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Roads in Antalya (Pamphylia) Region: The Kesikbeli Road and its Condition in the Last Century
Muhammet GÜÇLÜ*

Kesikbeli road is an important road that connected the eastern part of Antalya with Central Anatolia during the Roman, Byzantine, Seljuk and Ottoman periods. Through the use of this road the ports of Antalya and Alanya became very active, especially during the Seljuk period. This was because the imported merchandise arriving at Antalya and Alanya was transported to Konya, first via the Kesikbeli road and then on to the international marketplace at Yabanlu, near to Kayseri. In addition, goods produced in the interior of Anatolia were also transported along the Kesikbeli road to the ports of Antalya and Alanya for export. This road was also used as an immigration and transportation route between the two regions, the southern coast and the interior, and as the postal route. The eight hundred year old hans which are still standing today bear witness to the importance of the route in question.

According to the "Regulations for the Administration of the Provinces" or Idare-i Vilayet Nizamnamesi, which was issued in the second half of the 19th century, roads and passes had to be built and maintained within the Sultanate. The road works carried out by Mithat Pasha, the Governor of Tuna Province, provided the example for these new road works to be effected according to the issued regulations. Ferit Pasha of Avlonya, the Governor of Konya, decided in 1894 to open for the state and raise the road status of the Kesikbeli route connecting Konya to the ports of Alanya and Antalya and construction started as required in 1899. With a few interruptions the road was completed up to the pass of Kesikbeli from both directions by 1913; however, a section of 5 km between Kesikbeli and Çaltılıkuyu, the part crossing the Taurus mountains, was not built. As the Teke (Antalya) Sanjak was made into an independent Mutasarrıflık (an administrative and juridical part of a Province) in 1914 and with the ongoing rivalry between Akseki and Ibradi in order to obtain the status of a kaza, the construction work was affected in a negative way.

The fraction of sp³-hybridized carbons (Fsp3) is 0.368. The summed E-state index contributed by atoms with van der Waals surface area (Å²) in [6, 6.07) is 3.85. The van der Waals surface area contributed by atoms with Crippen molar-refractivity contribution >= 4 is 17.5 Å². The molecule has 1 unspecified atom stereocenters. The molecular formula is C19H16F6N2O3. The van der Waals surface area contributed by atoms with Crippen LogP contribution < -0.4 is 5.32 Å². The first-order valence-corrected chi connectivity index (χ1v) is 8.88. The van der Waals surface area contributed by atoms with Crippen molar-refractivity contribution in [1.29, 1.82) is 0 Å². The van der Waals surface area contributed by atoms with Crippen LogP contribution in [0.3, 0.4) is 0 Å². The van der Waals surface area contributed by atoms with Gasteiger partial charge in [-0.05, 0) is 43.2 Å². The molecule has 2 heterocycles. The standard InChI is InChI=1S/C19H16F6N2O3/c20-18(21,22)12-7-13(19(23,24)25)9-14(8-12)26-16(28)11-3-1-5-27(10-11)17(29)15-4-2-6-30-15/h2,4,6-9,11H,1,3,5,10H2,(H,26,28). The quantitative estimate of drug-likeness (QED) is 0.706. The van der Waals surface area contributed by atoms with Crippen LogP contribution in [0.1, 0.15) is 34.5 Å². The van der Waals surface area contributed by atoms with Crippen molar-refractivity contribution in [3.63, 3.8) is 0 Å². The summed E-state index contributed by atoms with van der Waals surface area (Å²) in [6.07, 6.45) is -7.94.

During the time when Teke was an independent Mutasarrıflık, especially with the intervention of Rasih Hodja of Maria, the completion of the Kesikbeli road was abandoned clue to the fact that it was said to be not "feasible".

Only at the end of the 20th century, was this historical mistake rectified and the Kesikbeli road was only then completed and this route integrated into the road network of Turkey.

*Yard. Doç. Dr. Muhammet Güçlü, Akdeniz Üniversitesi, Fen-Edebiyat Fakültesi, Tarih Bölümü, 07058 Kampüs - Antalya.

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